John Walters, former director of the White House’s Office of National Drug Control Policy, told participants that Central America’s main problem is that “the basic institutions of justice have been inefficient.”
The former Bush administration drug czar pointed to armed gangs in Mexico and El Salvador, and the dramatic surge in drugrelated violence throughout the region.
Justice systems, he said, are not “accessible to many people in these countries, and they don’t protect individuals even when it’s most needed.”
One indication of this is the amount of money Central American countries spend on their judicial systems – less than $10 per capita annually in Guatemala,–Honduras, Nicaragua and Panama, according to Vargas. The figures are better for Costa Rica, $29.90, and El Salvador, $23.70. In both Panama and Nicaragua, there are fewer than two public defenders for every 100,000 inhabitants.
Anne Krueger, former IMF official and now professor of international economics at JohnsHopkinsUniversity, doesn’t have a very reassuring outlook either.
Citing a recent World Bank study on the ease of doing business in 180 countries, she said Central America showed “truly discouraging results” that do not bode well for the region’s short-term economic future. – “Panama ranked 81st on the list, and Panama was the best of them,” she said. “The
picture is not a good one.”
“Between 2002 and 2006, the world economy never had it so good,” said Krueger. “Those were years in which the prudent policy would have been to run fiscal surpluses in the good years, so there would buffers in the bad years. Yet Central American countries all ran deficits every year from 2002 to 2006. That means they gave away whatever latitude they might have had to better cope with the economic difficulties we’re all having now.”
Experts say the impact of the U.S. financial crisis on Central America cannot be measured yet – though one early effect has been a drop in family remittances.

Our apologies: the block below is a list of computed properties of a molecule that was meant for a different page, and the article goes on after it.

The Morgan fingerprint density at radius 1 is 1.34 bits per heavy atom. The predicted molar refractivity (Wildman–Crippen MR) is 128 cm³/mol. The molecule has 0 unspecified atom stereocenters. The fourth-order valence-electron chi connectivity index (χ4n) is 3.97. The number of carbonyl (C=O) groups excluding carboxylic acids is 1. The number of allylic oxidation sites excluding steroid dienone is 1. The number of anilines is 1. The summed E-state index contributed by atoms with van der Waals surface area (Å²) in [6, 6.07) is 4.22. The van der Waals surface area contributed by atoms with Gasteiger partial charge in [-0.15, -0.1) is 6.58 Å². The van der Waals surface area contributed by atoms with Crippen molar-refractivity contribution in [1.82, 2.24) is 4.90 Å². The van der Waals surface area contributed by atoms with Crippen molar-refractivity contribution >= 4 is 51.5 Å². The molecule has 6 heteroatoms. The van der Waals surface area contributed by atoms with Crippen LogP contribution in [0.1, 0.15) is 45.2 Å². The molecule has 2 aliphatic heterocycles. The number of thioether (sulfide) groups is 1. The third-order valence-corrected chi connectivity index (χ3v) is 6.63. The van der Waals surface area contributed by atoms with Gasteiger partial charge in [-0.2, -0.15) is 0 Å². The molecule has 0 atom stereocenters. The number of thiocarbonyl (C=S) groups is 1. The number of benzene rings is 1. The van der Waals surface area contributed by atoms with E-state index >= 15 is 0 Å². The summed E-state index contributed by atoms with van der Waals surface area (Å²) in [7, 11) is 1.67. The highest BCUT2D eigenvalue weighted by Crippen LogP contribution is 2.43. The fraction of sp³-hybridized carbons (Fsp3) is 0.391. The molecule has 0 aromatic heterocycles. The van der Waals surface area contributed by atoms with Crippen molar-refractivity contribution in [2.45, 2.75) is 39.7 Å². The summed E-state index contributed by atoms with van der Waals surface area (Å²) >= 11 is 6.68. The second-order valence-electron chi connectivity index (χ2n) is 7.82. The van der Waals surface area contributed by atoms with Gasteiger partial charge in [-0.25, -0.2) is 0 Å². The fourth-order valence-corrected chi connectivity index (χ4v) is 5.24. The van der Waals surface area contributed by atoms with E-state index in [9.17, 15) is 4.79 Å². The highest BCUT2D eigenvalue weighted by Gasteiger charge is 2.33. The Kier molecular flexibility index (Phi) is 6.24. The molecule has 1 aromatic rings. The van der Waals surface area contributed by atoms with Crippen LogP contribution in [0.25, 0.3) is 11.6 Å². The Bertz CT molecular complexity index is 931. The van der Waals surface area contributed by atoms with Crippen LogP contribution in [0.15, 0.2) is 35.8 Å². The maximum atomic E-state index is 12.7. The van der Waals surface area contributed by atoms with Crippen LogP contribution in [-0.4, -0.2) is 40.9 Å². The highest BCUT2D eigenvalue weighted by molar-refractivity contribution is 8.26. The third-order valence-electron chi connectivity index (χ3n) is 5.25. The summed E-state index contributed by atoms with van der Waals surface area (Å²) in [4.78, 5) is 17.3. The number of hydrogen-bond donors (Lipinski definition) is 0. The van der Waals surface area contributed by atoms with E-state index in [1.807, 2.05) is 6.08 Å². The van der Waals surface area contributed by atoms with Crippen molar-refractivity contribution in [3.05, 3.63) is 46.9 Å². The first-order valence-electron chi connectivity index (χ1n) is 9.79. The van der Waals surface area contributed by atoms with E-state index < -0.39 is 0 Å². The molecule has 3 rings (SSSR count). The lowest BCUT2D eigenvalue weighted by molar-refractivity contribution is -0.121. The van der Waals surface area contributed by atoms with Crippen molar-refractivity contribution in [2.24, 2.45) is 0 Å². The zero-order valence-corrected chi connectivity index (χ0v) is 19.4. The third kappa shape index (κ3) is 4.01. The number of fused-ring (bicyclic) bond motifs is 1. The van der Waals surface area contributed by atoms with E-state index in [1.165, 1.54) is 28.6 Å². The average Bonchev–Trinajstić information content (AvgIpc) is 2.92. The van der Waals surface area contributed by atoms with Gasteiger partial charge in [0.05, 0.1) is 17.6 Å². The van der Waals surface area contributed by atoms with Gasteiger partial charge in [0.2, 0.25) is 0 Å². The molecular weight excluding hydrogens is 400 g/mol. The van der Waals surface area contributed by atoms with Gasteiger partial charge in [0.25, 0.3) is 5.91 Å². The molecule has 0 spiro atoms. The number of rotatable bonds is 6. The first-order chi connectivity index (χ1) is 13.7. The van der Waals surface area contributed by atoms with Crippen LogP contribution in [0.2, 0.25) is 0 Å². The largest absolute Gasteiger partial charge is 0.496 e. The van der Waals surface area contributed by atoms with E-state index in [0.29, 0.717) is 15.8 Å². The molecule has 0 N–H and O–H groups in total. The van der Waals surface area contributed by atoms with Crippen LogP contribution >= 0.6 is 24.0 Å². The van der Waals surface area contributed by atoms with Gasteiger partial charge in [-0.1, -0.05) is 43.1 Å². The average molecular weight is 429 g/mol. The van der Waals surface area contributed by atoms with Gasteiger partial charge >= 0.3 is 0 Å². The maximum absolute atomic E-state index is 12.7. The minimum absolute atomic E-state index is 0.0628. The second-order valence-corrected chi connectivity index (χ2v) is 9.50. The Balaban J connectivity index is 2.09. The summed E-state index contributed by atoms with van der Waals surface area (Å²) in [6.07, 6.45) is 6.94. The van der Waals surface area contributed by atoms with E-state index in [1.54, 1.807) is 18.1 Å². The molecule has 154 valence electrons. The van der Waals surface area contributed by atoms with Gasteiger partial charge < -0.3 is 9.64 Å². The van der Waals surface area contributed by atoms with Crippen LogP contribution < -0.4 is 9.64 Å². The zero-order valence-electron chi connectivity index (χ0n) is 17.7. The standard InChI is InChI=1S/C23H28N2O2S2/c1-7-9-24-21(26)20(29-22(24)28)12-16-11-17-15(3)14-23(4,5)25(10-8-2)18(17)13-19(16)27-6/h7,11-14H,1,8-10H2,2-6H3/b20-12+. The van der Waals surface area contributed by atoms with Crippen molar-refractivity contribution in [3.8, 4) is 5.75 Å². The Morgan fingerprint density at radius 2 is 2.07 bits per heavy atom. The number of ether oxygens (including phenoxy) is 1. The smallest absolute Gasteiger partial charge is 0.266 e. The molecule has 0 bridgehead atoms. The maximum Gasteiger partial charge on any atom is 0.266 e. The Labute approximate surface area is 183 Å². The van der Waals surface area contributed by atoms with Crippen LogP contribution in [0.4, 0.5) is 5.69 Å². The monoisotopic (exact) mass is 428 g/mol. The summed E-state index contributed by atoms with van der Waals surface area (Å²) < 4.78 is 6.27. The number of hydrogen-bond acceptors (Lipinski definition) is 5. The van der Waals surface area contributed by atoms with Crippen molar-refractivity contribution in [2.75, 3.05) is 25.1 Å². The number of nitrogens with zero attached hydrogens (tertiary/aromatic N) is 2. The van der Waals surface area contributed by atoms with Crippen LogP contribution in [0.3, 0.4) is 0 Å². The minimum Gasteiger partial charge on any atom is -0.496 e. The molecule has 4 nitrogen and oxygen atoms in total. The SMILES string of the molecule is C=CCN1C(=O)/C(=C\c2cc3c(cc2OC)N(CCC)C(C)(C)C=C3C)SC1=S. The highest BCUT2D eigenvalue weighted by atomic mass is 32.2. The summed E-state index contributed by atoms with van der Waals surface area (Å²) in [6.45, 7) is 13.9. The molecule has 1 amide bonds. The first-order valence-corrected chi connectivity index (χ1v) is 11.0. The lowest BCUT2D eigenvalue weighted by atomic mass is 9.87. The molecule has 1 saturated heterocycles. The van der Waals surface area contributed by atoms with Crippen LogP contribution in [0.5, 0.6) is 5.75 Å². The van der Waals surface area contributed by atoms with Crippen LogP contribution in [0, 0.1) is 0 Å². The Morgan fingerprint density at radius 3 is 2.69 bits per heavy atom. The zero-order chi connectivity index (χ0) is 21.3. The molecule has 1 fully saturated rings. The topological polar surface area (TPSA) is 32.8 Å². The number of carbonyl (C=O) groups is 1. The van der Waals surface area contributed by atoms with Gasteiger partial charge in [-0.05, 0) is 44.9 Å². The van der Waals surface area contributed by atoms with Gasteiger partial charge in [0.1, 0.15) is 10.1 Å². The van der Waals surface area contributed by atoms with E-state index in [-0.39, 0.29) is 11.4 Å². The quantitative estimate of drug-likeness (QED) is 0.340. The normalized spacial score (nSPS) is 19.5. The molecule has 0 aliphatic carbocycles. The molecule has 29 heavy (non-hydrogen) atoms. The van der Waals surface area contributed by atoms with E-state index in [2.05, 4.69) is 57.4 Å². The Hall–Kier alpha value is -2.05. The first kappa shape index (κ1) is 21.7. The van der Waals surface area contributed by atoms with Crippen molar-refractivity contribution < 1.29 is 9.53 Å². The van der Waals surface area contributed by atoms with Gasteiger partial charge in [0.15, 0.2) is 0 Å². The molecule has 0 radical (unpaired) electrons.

“Remittances are critical to macroeconomic stability in these countries, and to dollarization in El Salvador,” said Vargas.
“This is a huge issue in Central America, and it’s having a direct hit on their monetary policies.”
He added that “all Central American countries will be hard-hit. But even before the crisis, the region was facing problems. China was wiping out the textile sector ––a key industry in the region.”
Muni Figueres, a former top official at the Inter-American Development Bank, said that “until the current crisis, their economies were growing pretty well, and they were even making palpable improvements in areas in which they were terribly deficient, like the business climate and their judiciary systems.”
Figueres, Costa Rica’s former minister of trade, warned that if the world economy continues to decline at the current pace, remittances will suffer drastically.
“That means lower-middle-class people will no longer have the income they were receiving. And with reduced trade, the middle class that was emerging will also shrink,” she said.
“If it’s a short-term crisis, then possible there will be enough resources to survive and go on taking advantage of CAFTA,” she said. “But if the economy keeps on shrinking, these countries will be left without markets – and economies must grow in order for these societies to have even a vague possibility of moving forward.”